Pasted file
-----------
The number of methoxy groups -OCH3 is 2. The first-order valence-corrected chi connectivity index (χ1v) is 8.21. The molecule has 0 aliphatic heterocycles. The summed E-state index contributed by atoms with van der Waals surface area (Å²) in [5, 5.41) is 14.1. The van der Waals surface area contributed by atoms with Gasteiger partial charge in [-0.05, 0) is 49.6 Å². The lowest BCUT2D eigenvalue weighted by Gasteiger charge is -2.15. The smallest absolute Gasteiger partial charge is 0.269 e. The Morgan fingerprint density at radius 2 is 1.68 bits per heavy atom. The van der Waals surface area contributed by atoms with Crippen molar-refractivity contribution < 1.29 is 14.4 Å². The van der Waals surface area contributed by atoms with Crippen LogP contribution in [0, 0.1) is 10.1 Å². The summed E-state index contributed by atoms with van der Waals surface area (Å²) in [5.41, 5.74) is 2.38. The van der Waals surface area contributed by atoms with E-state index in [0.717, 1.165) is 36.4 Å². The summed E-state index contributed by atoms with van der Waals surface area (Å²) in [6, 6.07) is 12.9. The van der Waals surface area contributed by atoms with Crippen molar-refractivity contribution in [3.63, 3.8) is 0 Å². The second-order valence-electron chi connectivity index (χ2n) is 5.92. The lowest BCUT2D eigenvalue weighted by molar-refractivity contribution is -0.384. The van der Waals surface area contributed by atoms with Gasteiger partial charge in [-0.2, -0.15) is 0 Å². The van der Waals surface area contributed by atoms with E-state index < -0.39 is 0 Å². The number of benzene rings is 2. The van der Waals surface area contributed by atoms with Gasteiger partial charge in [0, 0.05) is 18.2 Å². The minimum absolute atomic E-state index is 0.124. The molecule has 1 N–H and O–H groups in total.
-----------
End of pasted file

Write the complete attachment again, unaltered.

The number of methoxy groups -OCH3 is 2. The first-order valence-corrected chi connectivity index (χ1v) is 8.21. The molecule has 0 aliphatic heterocycles. The summed E-state index contributed by atoms with van der Waals surface area (Å²) in [5, 5.41) is 14.1. The van der Waals surface area contributed by atoms with Gasteiger partial charge in [-0.05, 0) is 49.6 Å². The lowest BCUT2D eigenvalue weighted by Gasteiger charge is -2.15. The smallest absolute Gasteiger partial charge is 0.269 e. The Morgan fingerprint density at radius 2 is 1.68 bits per heavy atom. The van der Waals surface area contributed by atoms with Crippen molar-refractivity contribution < 1.29 is 14.4 Å². The van der Waals surface area contributed by atoms with Crippen LogP contribution in [0, 0.1) is 10.1 Å². The summed E-state index contributed by atoms with van der Waals surface area (Å²) in [5.41, 5.74) is 2.38. The van der Waals surface area contributed by atoms with E-state index in [0.717, 1.165) is 36.4 Å². The summed E-state index contributed by atoms with van der Waals surface area (Å²) in [6, 6.07) is 12.9. The van der Waals surface area contributed by atoms with Crippen molar-refractivity contribution in [3.63, 3.8) is 0 Å². The second-order valence-electron chi connectivity index (χ2n) is 5.92. The lowest BCUT2D eigenvalue weighted by molar-refractivity contribution is -0.384. The van der Waals surface area contributed by atoms with Gasteiger partial charge in [-0.2, -0.15) is 0 Å². The van der Waals surface area contributed by atoms with E-state index < -0.39 is 0 Å². The number of benzene rings is 2. The van der Waals surface area contributed by atoms with Gasteiger partial charge in [0, 0.05) is 18.2 Å². The minimum absolute atomic E-state index is 0.124. The molecule has 1 N–H and O–H groups in total.